Williamsburg Borough Hall is located at 305 East Second Street, Williamsburg PA 16693; phone: 814-832-2051.
Williamsburg was originally known as Aketown, named after Jacob Ake (1754-1838), a German immigrant who founded the town in 1795. Ake hired Patrick Cassidy (1744-1828), a well-known surveyor from Newry, Pennsylvania, to lay out his new town in August 1795. Cassidy, who drew up many of the oldest town plans in Huntingdon and Blair Counties, created a variation on the ancient orthogonal pattern first established in Pennsylvania by William Penn's 1682 plan for Philadelphia. Williamsburg has a regular grid layout with a central public square at the intersection of High and First (Front) Streets, its two main streets. Around this square, often called a "diamond" in central Pennsylvania, Cassidy provided for 120 fifth-of-an-acre lots that Ake leased for an annual ground rent, a fairly common regional practice that continued in Williamsburg well into the late 19th century. The borough acquired its present name about 1810 when Jacob Ake renamed the town for his son William.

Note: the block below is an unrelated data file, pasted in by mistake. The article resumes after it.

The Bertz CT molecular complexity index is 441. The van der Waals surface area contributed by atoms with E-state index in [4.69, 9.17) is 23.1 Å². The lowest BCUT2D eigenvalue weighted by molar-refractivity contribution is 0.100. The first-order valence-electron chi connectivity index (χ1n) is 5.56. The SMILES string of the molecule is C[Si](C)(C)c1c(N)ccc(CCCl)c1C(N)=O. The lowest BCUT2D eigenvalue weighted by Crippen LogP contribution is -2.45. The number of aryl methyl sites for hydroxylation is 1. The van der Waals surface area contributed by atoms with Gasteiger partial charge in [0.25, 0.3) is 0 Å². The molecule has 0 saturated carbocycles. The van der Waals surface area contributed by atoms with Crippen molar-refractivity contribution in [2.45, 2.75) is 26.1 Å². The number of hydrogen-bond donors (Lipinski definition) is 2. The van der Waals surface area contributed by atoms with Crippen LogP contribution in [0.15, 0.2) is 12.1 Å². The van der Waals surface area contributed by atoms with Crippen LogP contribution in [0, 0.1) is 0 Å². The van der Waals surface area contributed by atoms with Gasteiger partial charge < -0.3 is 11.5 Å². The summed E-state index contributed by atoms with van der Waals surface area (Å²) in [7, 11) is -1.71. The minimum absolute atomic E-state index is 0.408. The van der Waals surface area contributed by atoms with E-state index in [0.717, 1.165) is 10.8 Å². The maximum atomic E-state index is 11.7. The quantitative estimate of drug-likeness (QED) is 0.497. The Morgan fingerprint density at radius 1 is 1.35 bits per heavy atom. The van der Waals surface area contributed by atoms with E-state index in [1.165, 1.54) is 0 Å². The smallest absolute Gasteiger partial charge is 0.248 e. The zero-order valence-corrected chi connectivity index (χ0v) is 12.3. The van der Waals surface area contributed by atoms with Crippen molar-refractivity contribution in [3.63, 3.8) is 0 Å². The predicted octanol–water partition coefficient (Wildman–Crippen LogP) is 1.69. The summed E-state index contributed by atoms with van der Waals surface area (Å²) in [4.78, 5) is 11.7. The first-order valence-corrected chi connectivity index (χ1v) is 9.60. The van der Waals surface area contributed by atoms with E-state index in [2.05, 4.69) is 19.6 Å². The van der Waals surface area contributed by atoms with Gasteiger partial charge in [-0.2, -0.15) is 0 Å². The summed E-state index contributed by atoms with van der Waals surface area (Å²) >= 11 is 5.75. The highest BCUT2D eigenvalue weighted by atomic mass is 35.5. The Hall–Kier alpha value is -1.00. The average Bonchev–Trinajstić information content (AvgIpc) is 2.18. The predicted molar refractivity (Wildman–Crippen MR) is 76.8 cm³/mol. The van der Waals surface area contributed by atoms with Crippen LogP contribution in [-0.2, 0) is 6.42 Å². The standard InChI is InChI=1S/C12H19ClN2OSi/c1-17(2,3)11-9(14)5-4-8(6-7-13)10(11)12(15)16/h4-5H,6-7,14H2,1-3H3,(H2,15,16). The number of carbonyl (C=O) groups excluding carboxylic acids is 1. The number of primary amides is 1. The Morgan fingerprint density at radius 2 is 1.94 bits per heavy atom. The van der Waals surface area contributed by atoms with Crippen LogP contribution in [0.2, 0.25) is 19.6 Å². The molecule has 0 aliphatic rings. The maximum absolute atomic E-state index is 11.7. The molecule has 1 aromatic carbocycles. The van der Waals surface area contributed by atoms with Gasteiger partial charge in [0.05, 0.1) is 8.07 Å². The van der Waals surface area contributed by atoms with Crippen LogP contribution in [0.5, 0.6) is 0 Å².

Between c.1800 and 1831, Williamsburg functioned as a milling and iron-making settlement that traded periodically with rafts on the Juniata River and Conestoga wagons on the Huntingdon, Cambria and Indiana Turnpike. With the opening of the Pennsylvania Main Line Canal in 1832, the town operated as a canal port for iron manufacturers and local farmers until 1875. During the post-Civil War period (1877-1902), after the canal went out of business and was replaced by a railroad, Williamsburg increasingly became a commercial center for local stone quarries and a market town for growing farms in the area. With the construction of a large paper mill in 1903, the town shifted its commercial focus again, this time toward the manufacture of paper products.